Hence, define exactly your goal for the forthcoming conversation. You can aim to complete the sale or intend to gather information and to strengthen the customer relationship. However, when drafting your target planning, you must, in any case, take into consideration how your client can profit. Naturally, you want to consolidate your relationship with your client, but your customers will perceive conversations and appointments with no real benefit as rather annoying and obtrusive.

Concrete preparation – prepare your arguments

In the second step, but this is indeed just the second step, you prepare your arguments. But again, it is crucial to differentiate between what is sensible and what is ballast. On an airplane, this is apparent; everything you install or take with you costs energy; in the end, each extra kilo the plane transports, counts as energy consumption. Of course, this implies one decides what is necessary or whether one is prepared to pay the price for luxurious amenities.

For acquisition talks or negotiations, please challenge yourself whether your argumentation is truly necessary or just “nice to have”? Will the discussion benefit your customer, or is it just a “hobby” of yours? Will your argumentation lead you closer to your goal, or are you somewhat more worried to finish your talk without a conclusion? When considering all these points, please always think backward and keep the ending in mind. Because in the end, your customer will demand: “What’s in it for me?”

If you answer all these questions well in advance, your conversations will be much more productive, and you will get less likely bogged down by minor problems. And quite incidentally, your customer will perceive each communication as beneficial and will appreciate the invested time.

Prepare your questions

Another area is even more significant than great arguments. I assume you all know and agree with the statement: “Those who ask questions, lead the conversation!” You also presumably understand that open questions are the method of choice for a conversation. But how many questions shall one ask and which ones?
It’s unbelievable, but as a conversation starter, we still keep asking whether someone “got here all right”? Really? Nowadays, even the smallest rental car is equipped with a navigation system. We surely can do better!

And so, the conversation takes its course. In the beginning, we conscientiously ask one or two questions, but this changes abruptly as soon as stress comes into play. Go ahead and observe your co-workers and see how they perform when a little stressed and under pressure. Do you know what will happen? At first, they will revert to asking closed questions, and finally, this will subside to no more questions at all – but statements instead!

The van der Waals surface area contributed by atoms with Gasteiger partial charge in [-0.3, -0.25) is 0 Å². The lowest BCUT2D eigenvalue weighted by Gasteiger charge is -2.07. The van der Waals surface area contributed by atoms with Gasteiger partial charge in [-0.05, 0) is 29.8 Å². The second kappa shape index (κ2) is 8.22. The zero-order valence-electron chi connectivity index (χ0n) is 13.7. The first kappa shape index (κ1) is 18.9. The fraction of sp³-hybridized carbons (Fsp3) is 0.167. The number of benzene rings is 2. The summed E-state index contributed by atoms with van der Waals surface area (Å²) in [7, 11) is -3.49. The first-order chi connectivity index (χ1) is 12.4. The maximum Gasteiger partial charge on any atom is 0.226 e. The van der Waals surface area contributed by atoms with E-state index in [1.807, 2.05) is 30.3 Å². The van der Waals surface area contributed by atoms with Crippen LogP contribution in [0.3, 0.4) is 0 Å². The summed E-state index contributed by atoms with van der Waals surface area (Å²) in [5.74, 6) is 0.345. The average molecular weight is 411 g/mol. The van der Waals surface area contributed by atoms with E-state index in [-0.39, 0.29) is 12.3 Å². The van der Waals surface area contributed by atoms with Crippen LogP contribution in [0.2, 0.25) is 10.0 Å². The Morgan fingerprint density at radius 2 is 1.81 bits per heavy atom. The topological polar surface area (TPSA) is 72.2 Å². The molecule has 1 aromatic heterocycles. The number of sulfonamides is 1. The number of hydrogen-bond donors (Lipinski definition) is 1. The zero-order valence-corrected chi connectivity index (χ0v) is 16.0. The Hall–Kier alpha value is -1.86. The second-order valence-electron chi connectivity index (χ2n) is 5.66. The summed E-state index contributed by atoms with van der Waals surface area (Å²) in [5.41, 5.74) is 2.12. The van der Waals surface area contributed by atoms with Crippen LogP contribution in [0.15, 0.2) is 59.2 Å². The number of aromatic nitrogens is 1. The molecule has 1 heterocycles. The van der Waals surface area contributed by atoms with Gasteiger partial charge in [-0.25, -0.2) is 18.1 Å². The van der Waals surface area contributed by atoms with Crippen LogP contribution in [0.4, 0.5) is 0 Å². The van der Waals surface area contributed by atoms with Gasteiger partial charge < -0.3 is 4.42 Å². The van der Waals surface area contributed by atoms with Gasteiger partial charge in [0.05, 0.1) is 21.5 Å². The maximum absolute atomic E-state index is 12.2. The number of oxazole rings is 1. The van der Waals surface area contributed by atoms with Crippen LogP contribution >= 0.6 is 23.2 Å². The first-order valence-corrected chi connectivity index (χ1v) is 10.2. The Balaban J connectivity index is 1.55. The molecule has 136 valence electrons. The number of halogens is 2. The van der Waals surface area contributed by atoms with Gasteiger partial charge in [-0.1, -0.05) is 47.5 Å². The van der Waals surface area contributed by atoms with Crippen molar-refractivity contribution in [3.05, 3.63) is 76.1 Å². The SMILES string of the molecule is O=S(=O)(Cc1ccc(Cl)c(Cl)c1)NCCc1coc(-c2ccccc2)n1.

Our brain is responsible for this because our so-called conscious mind is the one formulating open questions. But, as we all know, under stress, our brain is too occupied with other strategies and somewhat plans to either attack, flee, or play dead.

Meaning, if we are in most desperate need of it, we are unable to formulate relevant open questions.

The solution is preparation!

Prepare yourself and develop a set of important open questions for each step of your conversation or negotiation. Come up with ideas about what you can ask during the opening phase, mid-presentation or mid-consultation, and during the final stage. Formulate as many open questions as possible, but please remember, when stressed and under pressure, you can only retrieve and apply what you have already practiced.


Pilots undergo repeatedly and regularly flight simulator training. They do not do this because they lack professional expertise or anticipate an imminent emergency. For them, consistent practice and preparation are part of their high-level professionalism. No professional pilot would ever say: “Because I have flown a thousand times, I no longer need training!” Pilots recognize training and preparation as a crucial advantage in the event of an emergency.
But how often do salespeople have training? When was the last time you had several role-play conversations with your colleagues? When did you last obtain constructive feedback?

“The more you toil on the ground, the less you have to sweat in the air!” Training and preparation give pilots a vital advantage to be able to think under stress. It equips them to make the right decisions and to be never overrun by a situation. This is the same for sales. During acquisitions or negotiations, you also gain an advantage through preparation. Like this, you are perfectly adorned for every challenge and will always be one step ahead of your customers.

Peter Brandl